Wisconsin Invasion of Privacy Statute
Invasion of Privacy is a cause of action created by within Wisconsin Statutes. Under the statute, an “invasion of privacy” can mean 1 of 4 things:
- Highly offensive intrusion of privacy in a private place, similar to trespassing.
- The use of a person’s name, image, or likeness, without written consent, for the purposes of advertising or in any other way engaging in trade.
- Publicity given to an aspect of a person’s private life that is highly offensive to a reasonable person and is done either unreasonably or recklessly as to whether there was a legitimate public interest in giving publicity to the private matter, or with actual knowledge that there was not one.
- Conduct prohibited by Wisconsin Statute, relating to taking photographs of nude individuals without their consent and at a time when the individuals would expect privacy.
In the employment context, invasion of privacy claims generally arise under the third definition, when publicity is given to the private life of another, the disclosure of which would be highly offensive to a reasonable person.
To constitute an invasion of privacy, the private information made public has to be disclosed to a substantial number of people or to a group of a smaller size in particular circumstances and cannot be information that is publicly available. If information is publicly available, an individual has no right to privacy in it. Similarly, if the information disclosed is information an individual has already voluntarily shared with others, then it is not protected.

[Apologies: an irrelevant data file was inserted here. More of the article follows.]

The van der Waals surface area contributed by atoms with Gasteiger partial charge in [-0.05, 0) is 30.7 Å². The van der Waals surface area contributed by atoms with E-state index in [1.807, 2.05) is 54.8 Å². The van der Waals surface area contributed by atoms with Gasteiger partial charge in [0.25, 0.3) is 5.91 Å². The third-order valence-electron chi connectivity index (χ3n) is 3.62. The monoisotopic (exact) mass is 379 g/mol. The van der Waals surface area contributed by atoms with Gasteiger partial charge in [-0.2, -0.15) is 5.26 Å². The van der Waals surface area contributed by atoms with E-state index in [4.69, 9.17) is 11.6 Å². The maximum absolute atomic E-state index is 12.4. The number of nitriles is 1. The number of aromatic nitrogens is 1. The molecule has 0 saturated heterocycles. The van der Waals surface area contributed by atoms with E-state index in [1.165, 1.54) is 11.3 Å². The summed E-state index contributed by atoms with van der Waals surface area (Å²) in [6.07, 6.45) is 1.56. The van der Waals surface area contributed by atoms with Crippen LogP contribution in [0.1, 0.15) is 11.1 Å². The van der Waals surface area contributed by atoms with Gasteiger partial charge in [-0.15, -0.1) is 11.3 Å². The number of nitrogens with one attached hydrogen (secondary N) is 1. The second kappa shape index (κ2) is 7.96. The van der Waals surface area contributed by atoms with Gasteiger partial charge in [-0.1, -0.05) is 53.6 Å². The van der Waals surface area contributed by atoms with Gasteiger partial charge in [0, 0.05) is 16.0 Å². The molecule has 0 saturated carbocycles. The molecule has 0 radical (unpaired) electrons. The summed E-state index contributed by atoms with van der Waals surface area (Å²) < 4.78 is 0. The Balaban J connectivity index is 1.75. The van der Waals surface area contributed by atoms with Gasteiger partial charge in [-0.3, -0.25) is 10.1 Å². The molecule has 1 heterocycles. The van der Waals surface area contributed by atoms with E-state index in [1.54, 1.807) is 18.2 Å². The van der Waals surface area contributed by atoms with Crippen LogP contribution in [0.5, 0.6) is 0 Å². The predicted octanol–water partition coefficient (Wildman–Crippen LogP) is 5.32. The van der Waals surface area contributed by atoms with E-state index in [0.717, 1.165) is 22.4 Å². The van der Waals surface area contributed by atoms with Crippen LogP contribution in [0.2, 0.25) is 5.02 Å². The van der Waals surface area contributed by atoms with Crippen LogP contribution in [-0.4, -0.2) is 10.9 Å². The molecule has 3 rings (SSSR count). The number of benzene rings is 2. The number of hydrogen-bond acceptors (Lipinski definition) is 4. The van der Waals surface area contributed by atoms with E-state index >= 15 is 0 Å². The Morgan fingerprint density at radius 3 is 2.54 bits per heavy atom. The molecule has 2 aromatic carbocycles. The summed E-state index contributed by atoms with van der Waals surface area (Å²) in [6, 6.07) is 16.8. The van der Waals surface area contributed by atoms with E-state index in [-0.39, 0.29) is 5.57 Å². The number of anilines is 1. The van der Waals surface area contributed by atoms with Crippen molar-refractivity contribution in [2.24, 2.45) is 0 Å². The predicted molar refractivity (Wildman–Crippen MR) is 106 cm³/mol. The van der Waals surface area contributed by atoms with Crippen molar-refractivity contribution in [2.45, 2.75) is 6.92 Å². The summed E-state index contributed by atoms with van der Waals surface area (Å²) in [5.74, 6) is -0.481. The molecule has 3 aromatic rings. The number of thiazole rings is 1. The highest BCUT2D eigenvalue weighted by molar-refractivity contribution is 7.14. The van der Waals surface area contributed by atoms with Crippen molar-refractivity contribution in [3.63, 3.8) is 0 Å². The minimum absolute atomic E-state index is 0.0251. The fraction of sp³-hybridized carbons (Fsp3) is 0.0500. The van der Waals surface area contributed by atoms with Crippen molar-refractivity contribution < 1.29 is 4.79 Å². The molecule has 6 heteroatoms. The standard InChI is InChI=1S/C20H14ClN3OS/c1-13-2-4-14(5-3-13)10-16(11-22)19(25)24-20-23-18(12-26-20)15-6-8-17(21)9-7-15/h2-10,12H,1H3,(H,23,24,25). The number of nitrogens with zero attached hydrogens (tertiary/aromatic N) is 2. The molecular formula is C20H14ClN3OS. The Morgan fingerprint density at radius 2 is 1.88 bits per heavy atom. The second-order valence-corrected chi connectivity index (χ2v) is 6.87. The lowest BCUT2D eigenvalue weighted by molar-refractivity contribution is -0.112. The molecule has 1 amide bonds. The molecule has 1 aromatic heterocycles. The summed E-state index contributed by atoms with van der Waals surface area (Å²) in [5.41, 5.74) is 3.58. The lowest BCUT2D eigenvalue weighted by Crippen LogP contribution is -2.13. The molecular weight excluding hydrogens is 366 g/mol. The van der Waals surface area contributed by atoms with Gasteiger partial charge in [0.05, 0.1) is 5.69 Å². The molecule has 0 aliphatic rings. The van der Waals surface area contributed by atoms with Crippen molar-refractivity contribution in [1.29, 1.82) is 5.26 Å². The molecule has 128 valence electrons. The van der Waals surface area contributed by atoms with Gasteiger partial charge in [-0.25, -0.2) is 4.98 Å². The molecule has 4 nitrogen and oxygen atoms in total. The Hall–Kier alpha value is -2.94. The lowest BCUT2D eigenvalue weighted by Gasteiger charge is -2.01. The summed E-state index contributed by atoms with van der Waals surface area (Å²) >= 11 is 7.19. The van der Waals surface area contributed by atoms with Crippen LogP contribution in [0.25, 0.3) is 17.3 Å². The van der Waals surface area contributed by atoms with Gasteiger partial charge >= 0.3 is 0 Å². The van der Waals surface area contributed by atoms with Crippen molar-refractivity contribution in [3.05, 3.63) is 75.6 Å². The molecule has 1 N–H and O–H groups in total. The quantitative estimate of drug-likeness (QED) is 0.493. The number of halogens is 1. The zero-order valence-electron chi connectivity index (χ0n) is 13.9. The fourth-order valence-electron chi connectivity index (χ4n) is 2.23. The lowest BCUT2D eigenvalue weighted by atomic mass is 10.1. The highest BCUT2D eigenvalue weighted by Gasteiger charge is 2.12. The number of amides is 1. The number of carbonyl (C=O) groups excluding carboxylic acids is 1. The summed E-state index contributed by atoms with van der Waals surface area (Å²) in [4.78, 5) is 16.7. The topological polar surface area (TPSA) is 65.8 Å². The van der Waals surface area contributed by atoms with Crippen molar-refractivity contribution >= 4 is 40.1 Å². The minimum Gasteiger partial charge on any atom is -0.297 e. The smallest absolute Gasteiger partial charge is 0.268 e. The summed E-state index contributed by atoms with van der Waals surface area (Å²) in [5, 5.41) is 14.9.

Wisconsin courts have found that in order to prove a claim for invasion of privacy for publicity given to an aspect of a person’s private life, an individual has to establish:
- There was a public disclosure of a fact regarding the individual
- The fact(s) disclosed were private and not publicly available or voluntarily disclosed to others by the individual
- The subject matter of the fact(s) or the fact(s) itself is highly offensive to a reasonable person
- The party responsible for the public disclosure acted unreasonable or recklessly with respect to whether there was a legitimate public interest in the fact(s) disclosed or with actual knowledge that there was none
To prove a “public disclosure,” generally an individual has to prove that the disclosure was made to a substantial number of people; however, in particular circumstances, and based on the individual’s relationship to the group, a small group can suffice. For example, courts have held that disclosures among employees/coworkers can be sufficient.
If the individual proves his/her claim, s/he can obtain equitable relief (generally a court order directing the party responsible for the disclosure to not do it again), compensatory damages (monetary damages based on the individual’s compensable “loss”), and attorney fees.